Expertise? In the tech/social media world, it’s something you acquire fast. “Unless you’re complacent, every day you’ve never done your job before,” said Evan Reece ’01, cofounder of the groundbreaking online ski-resort ticketing platform Liftopia.
In 2005 Reece and a partner started Liftopia after stints in the budding online travel industry. A global studies and German double major and a diehard skier, Reece believed advance purchase online ski ticket sales would help resorts plan better, operate more efficiently, and encourage skiers to hit the slopes more. “It wasn’t rocket science,” he said, but Liftopia was first to execute the idea.
Slow out of the gate (Reece almost had to sell his car to pay his rent leading up to Liftopia’s first round of fundraising), the San Francisco-based startup steadily gathered speed and now has more than 200 affiliated resorts and 40 employees—including COO Rob Webb ’01 and CFO Matt Cohen ’01.
Webb, an English and government double major, brought law and business degrees from the University of Chicago and online product development experience. Cohen, a history major, brought a business degree from the University of Texas and experience in finance. Reece self-effacingly claims to have “a random unique quality of helping people communicate.”
The three longtime friends say they can thank Colby not only for the knowledge gleaned from their respective studies but for teaching them, as Reece put it, “how to work and how to learn.”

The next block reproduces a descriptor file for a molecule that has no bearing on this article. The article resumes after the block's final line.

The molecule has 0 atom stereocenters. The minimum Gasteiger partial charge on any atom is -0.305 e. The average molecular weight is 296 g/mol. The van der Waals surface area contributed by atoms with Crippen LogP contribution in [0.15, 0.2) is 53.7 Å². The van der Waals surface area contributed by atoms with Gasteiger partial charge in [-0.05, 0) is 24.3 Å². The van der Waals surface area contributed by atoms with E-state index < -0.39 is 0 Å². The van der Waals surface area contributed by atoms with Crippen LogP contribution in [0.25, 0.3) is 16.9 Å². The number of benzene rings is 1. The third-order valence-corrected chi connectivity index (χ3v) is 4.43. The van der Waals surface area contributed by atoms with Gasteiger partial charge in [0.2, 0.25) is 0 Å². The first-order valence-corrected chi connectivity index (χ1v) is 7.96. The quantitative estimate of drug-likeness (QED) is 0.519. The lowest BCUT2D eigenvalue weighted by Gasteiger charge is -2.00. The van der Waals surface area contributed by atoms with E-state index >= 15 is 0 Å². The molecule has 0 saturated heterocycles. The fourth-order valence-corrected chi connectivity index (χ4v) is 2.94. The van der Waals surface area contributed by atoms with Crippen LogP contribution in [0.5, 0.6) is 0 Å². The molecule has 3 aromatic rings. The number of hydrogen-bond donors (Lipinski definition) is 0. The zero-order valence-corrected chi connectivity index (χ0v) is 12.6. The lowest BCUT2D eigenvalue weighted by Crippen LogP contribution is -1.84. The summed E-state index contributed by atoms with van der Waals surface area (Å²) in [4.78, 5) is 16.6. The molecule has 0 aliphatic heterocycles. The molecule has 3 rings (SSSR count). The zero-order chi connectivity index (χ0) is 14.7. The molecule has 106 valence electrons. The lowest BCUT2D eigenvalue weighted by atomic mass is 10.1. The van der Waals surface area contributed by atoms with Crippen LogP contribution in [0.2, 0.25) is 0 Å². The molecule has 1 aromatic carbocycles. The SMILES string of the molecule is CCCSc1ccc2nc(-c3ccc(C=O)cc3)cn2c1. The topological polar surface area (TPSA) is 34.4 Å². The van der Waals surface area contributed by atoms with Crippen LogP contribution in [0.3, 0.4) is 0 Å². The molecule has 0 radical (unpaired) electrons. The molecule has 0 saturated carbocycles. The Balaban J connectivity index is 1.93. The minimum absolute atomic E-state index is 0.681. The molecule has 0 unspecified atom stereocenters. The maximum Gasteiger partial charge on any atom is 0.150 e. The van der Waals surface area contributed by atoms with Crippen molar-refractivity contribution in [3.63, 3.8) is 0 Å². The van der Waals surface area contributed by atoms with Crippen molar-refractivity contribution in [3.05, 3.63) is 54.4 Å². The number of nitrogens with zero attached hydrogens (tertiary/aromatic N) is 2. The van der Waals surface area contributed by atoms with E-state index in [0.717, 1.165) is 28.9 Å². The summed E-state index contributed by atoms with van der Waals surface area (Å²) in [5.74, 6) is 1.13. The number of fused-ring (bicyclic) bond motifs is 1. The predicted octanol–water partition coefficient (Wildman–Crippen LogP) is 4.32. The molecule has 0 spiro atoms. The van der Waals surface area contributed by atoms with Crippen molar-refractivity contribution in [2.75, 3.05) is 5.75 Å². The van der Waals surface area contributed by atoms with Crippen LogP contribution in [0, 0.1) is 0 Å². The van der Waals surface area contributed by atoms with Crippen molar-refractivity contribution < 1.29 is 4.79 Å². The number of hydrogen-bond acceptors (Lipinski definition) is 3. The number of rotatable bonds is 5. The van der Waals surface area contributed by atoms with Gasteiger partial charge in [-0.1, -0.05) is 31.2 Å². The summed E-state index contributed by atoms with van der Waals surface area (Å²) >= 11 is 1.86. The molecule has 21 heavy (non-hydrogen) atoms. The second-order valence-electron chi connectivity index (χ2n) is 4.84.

“We’re faced all the time with the need to figure something out,” Cohen said. “All three of us feel very capable of that. We needed a new loan and I’d never gotten a loan before; I figured it out. I’m negotiating two huge leases; I’ve never done it before but I’ll figure it out.”
“I do think [tech innovations] are making the world a better place,”—Alex Russell ’08, product manager, Google
Alex Russell ’08 and Bryan Solar ’08, longtime entrepreneurial partners, describe this tide of tech advances as “kind of like being in the Renaissance.”
They should know. The Colby first-year roommates now occupy adjacent desks as part of a Google product development team after Google acquired their company, TownHound, this year. The tech startup, the pair’s first venture after business school (Stanford for Solar; Dartmouth for Russell), helped restaurants more efficiently connect with local customers. It followed Main Street Partners, a nonprofit they founded to help businesses succeed in Boston’s inner-city neighborhoods.
The pair’s entrepreneurial drive was sparked at Colby where, with Michael King ’08, they started Lazy Mule Laundry, a campus laundry service. “We got that first taste,” Solar said, in a video call from Google headquarters. “That little ember just flamed up.”